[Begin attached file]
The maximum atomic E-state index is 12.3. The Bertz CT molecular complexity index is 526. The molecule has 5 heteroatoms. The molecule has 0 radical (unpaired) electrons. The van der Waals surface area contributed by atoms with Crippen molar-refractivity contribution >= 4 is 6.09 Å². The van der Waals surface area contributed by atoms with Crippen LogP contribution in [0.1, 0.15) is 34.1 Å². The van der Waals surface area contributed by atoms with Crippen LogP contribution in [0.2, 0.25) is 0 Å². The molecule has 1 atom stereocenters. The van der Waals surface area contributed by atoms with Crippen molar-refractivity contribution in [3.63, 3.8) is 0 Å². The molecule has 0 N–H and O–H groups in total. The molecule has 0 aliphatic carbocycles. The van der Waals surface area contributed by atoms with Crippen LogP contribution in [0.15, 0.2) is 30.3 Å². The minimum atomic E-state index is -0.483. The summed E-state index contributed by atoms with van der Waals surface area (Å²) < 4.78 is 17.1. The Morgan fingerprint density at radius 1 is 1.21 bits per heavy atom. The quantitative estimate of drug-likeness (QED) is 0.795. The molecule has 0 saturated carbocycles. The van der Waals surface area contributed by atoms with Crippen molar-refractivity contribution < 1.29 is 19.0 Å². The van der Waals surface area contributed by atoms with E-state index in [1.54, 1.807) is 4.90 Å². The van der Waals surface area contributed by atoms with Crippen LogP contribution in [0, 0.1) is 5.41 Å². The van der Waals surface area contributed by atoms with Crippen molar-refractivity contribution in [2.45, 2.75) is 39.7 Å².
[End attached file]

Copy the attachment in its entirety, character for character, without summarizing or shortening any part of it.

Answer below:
The maximum atomic E-state index is 12.3. The Bertz CT molecular complexity index is 526. The molecule has 5 heteroatoms. The molecule has 0 radical (unpaired) electrons. The van der Waals surface area contributed by atoms with Crippen molar-refractivity contribution >= 4 is 6.09 Å². The van der Waals surface area contributed by atoms with Crippen LogP contribution in [0.1, 0.15) is 34.1 Å². The van der Waals surface area contributed by atoms with Crippen LogP contribution in [0.2, 0.25) is 0 Å². The molecule has 1 atom stereocenters. The van der Waals surface area contributed by atoms with Crippen molar-refractivity contribution in [3.63, 3.8) is 0 Å². The molecule has 0 N–H and O–H groups in total. The molecule has 0 aliphatic carbocycles. The van der Waals surface area contributed by atoms with Crippen LogP contribution in [0.15, 0.2) is 30.3 Å². The minimum atomic E-state index is -0.483. The summed E-state index contributed by atoms with van der Waals surface area (Å²) < 4.78 is 17.1. The Morgan fingerprint density at radius 1 is 1.21 bits per heavy atom. The quantitative estimate of drug-likeness (QED) is 0.795. The molecule has 0 saturated carbocycles. The van der Waals surface area contributed by atoms with Crippen molar-refractivity contribution < 1.29 is 19.0 Å². The van der Waals surface area contributed by atoms with E-state index in [1.54, 1.807) is 4.90 Å². The van der Waals surface area contributed by atoms with Crippen LogP contribution in [0, 0.1) is 5.41 Å². The van der Waals surface area contributed by atoms with Crippen molar-refractivity contribution in [2.45, 2.75) is 39.7 Å².